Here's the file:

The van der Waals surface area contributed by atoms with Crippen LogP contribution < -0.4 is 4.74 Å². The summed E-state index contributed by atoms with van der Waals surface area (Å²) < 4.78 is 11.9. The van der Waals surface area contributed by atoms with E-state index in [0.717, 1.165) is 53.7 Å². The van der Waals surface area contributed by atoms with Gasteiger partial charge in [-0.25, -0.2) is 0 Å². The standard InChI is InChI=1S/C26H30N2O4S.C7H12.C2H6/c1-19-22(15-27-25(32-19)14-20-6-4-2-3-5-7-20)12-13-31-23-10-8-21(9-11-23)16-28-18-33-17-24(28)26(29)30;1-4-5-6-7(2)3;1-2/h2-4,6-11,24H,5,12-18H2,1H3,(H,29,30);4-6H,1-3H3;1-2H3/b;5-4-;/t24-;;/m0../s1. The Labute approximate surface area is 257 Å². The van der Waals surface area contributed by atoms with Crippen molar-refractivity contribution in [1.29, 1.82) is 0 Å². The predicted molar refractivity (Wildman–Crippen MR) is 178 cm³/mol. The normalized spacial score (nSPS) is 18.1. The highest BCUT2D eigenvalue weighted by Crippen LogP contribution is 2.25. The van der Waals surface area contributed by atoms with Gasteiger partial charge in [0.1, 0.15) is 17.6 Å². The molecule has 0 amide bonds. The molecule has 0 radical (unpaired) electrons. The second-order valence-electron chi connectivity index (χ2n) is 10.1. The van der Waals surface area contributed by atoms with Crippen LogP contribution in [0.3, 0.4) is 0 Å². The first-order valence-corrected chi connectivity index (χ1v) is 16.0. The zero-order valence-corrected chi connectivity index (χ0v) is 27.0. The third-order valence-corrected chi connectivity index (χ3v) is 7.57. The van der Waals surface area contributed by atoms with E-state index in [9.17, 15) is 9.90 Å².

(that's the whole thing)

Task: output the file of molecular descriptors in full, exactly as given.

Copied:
The van der Waals surface area contributed by atoms with Crippen LogP contribution < -0.4 is 4.74 Å². The summed E-state index contributed by atoms with van der Waals surface area (Å²) < 4.78 is 11.9. The van der Waals surface area contributed by atoms with E-state index in [0.717, 1.165) is 53.7 Å². The van der Waals surface area contributed by atoms with Gasteiger partial charge in [-0.25, -0.2) is 0 Å². The standard InChI is InChI=1S/C26H30N2O4S.C7H12.C2H6/c1-19-22(15-27-25(32-19)14-20-6-4-2-3-5-7-20)12-13-31-23-10-8-21(9-11-23)16-28-18-33-17-24(28)26(29)30;1-4-5-6-7(2)3;1-2/h2-4,6-11,24H,5,12-18H2,1H3,(H,29,30);4-6H,1-3H3;1-2H3/b;5-4-;/t24-;;/m0../s1. The Labute approximate surface area is 257 Å². The van der Waals surface area contributed by atoms with Crippen molar-refractivity contribution in [1.29, 1.82) is 0 Å². The predicted molar refractivity (Wildman–Crippen MR) is 178 cm³/mol. The normalized spacial score (nSPS) is 18.1. The highest BCUT2D eigenvalue weighted by Crippen LogP contribution is 2.25. The van der Waals surface area contributed by atoms with Gasteiger partial charge in [0.1, 0.15) is 17.6 Å². The molecule has 0 amide bonds. The molecule has 0 radical (unpaired) electrons. The second-order valence-electron chi connectivity index (χ2n) is 10.1. The van der Waals surface area contributed by atoms with Crippen LogP contribution in [0.3, 0.4) is 0 Å². The first-order valence-corrected chi connectivity index (χ1v) is 16.0. The zero-order valence-corrected chi connectivity index (χ0v) is 27.0. The third-order valence-corrected chi connectivity index (χ3v) is 7.57. The van der Waals surface area contributed by atoms with E-state index in [9.17, 15) is 9.90 Å².